This continues on from Five ways to deal with criticism.
If we have any self-cherishing, criticism will probably sting us to a greater or lesser extent. As Christopher Penny put it: “It depends on how high my self-cherishing dial is turned up!” But if we are cherishing others and also if we have a strong wish to improve, the criticism will not upset our mind, as Geshe Kelsang’s comments above indicate.
Self-confidence can handle criticism, whereas deluded pride (and/or feelings of unworthiness) cannot. (Check out the chapter on effort in the book Meaningful to Behold for the difference between these states of mind.)
Michael Hume said: “I hope I can develop to the point of taking direct comments as this is a much more powerful way to improve. We all need to know our faults, so anyone who criticises with any intention is in fact being very kind.” Rosanne Brancatelli added: “When we have love and compassion (even a little) it doesn’t sound like a criticism, it sounds more like an advice. If we have the determination to become a better human being (as the listener), we are more open to advice.” Someone else (sorry, lost your name!) put it this way: “I suppose the very strong Dharma practitioner would react positively and constructively no matter what the criticism seemed to be coming from, and that is a goal to keep in mind. Being objective in reaction as well, keeping the ego out of it — is it true? Yes — then change it. Is it not? Well don’t worry then! Just maybe try to calm the upset or pain of the criticiser.”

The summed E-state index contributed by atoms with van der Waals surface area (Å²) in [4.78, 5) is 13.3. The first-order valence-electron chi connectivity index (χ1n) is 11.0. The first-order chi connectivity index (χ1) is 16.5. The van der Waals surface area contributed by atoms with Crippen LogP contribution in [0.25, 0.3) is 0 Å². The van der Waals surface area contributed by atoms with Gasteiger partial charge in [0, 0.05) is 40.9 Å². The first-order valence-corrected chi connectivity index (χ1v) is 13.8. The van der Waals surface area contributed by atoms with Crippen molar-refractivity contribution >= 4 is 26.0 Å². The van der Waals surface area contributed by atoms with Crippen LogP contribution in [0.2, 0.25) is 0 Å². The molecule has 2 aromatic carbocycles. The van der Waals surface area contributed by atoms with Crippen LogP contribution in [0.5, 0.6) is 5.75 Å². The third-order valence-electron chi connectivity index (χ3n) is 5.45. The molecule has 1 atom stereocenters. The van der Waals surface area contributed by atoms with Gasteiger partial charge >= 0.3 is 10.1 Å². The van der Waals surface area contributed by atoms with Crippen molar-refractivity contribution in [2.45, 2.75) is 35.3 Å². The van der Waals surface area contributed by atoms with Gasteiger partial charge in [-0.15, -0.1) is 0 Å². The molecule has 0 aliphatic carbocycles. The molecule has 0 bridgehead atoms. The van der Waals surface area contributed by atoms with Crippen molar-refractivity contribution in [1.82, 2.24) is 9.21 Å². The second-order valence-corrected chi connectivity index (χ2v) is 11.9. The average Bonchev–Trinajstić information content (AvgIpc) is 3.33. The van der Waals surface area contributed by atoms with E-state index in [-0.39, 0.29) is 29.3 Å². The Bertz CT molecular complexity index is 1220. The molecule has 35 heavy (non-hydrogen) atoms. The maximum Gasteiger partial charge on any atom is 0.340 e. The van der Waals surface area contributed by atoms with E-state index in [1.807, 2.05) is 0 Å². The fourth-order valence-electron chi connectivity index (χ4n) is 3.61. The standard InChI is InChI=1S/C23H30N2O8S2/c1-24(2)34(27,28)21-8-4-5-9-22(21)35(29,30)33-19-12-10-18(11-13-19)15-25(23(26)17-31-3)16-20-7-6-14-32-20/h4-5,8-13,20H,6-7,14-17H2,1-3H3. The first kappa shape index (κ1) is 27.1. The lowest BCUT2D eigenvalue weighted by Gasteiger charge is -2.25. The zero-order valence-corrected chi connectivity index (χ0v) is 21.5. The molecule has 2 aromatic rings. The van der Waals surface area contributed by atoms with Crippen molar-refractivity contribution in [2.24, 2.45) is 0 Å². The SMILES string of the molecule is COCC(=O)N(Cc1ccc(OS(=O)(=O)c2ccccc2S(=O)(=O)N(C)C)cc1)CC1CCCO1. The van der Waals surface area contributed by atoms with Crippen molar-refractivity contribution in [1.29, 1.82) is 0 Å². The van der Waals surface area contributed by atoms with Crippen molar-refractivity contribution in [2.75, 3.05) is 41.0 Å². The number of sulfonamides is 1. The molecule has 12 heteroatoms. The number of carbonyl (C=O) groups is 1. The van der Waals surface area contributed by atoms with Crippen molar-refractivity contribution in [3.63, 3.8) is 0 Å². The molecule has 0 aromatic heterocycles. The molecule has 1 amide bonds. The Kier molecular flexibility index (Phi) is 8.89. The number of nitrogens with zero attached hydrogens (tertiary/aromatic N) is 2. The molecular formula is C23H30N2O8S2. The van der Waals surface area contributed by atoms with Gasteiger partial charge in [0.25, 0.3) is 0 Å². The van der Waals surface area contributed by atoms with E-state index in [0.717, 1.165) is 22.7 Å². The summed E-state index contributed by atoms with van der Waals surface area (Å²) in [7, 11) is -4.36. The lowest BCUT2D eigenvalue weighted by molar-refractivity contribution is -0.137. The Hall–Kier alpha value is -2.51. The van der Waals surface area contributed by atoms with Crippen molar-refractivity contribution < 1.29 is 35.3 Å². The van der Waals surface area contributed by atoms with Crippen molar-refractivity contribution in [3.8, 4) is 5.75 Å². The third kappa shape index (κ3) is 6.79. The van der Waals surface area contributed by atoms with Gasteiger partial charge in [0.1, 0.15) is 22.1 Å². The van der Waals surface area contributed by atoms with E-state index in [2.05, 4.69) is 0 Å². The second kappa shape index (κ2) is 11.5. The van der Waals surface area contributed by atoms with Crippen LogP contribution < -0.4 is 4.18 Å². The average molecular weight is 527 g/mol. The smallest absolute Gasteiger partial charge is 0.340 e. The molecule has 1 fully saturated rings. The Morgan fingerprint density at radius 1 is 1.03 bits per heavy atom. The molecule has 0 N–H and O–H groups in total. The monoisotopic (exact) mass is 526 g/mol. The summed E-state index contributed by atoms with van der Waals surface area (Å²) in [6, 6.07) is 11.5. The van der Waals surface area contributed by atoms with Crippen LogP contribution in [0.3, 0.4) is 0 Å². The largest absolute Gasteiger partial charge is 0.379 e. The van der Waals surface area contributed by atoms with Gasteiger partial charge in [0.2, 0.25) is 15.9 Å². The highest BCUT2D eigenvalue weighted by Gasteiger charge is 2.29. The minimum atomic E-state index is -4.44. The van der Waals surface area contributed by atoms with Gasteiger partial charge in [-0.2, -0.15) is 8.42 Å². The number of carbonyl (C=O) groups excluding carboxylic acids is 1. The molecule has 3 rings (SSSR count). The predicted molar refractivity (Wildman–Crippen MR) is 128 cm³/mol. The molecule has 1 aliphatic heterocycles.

The ancient Kadampas used to enjoy being criticized as it helped them see their faults more clearly. They aimed at getting to the point where they actively loved criticism, especially from their Spiritual Guide, as it was a direct assault on their worst enemy, self-cherishing. Seen in that light, we are in it together with our Spiritual Guides, teachers and friends when they criticize our limited, faulty, samsaric self because we agree with them that it has to go!